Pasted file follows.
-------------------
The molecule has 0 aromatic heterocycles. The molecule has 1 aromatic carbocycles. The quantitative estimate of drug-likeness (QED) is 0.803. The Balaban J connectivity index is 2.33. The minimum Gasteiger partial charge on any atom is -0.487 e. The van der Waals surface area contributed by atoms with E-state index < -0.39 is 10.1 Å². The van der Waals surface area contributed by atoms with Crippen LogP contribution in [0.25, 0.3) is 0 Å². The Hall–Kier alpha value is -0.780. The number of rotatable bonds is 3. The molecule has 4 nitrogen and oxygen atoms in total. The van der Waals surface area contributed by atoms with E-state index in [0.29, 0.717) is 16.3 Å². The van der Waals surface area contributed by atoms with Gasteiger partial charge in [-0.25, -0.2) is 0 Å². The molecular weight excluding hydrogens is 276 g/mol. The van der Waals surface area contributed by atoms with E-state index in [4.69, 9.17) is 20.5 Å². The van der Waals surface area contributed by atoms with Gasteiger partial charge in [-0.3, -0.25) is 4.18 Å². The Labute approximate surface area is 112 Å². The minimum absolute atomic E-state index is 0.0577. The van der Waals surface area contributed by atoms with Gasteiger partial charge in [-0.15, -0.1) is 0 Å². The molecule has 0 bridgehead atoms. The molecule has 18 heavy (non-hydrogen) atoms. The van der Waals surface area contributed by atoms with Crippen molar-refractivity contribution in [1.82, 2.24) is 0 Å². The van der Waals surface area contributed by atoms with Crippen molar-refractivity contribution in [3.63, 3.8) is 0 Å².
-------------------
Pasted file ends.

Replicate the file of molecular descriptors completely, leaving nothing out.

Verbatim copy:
The molecule has 0 aromatic heterocycles. The molecule has 1 aromatic carbocycles. The quantitative estimate of drug-likeness (QED) is 0.803. The Balaban J connectivity index is 2.33. The minimum Gasteiger partial charge on any atom is -0.487 e. The van der Waals surface area contributed by atoms with E-state index < -0.39 is 10.1 Å². The van der Waals surface area contributed by atoms with Crippen LogP contribution in [0.25, 0.3) is 0 Å². The Hall–Kier alpha value is -0.780. The number of rotatable bonds is 3. The molecule has 4 nitrogen and oxygen atoms in total. The van der Waals surface area contributed by atoms with E-state index in [0.29, 0.717) is 16.3 Å². The van der Waals surface area contributed by atoms with Gasteiger partial charge in [-0.25, -0.2) is 0 Å². The molecular weight excluding hydrogens is 276 g/mol. The van der Waals surface area contributed by atoms with E-state index in [4.69, 9.17) is 20.5 Å². The van der Waals surface area contributed by atoms with Gasteiger partial charge in [-0.3, -0.25) is 4.18 Å². The Labute approximate surface area is 112 Å². The minimum absolute atomic E-state index is 0.0577. The van der Waals surface area contributed by atoms with Gasteiger partial charge in [-0.15, -0.1) is 0 Å². The molecule has 0 bridgehead atoms. The molecule has 18 heavy (non-hydrogen) atoms. The van der Waals surface area contributed by atoms with Crippen molar-refractivity contribution in [1.82, 2.24) is 0 Å². The van der Waals surface area contributed by atoms with Crippen molar-refractivity contribution in [3.63, 3.8) is 0 Å².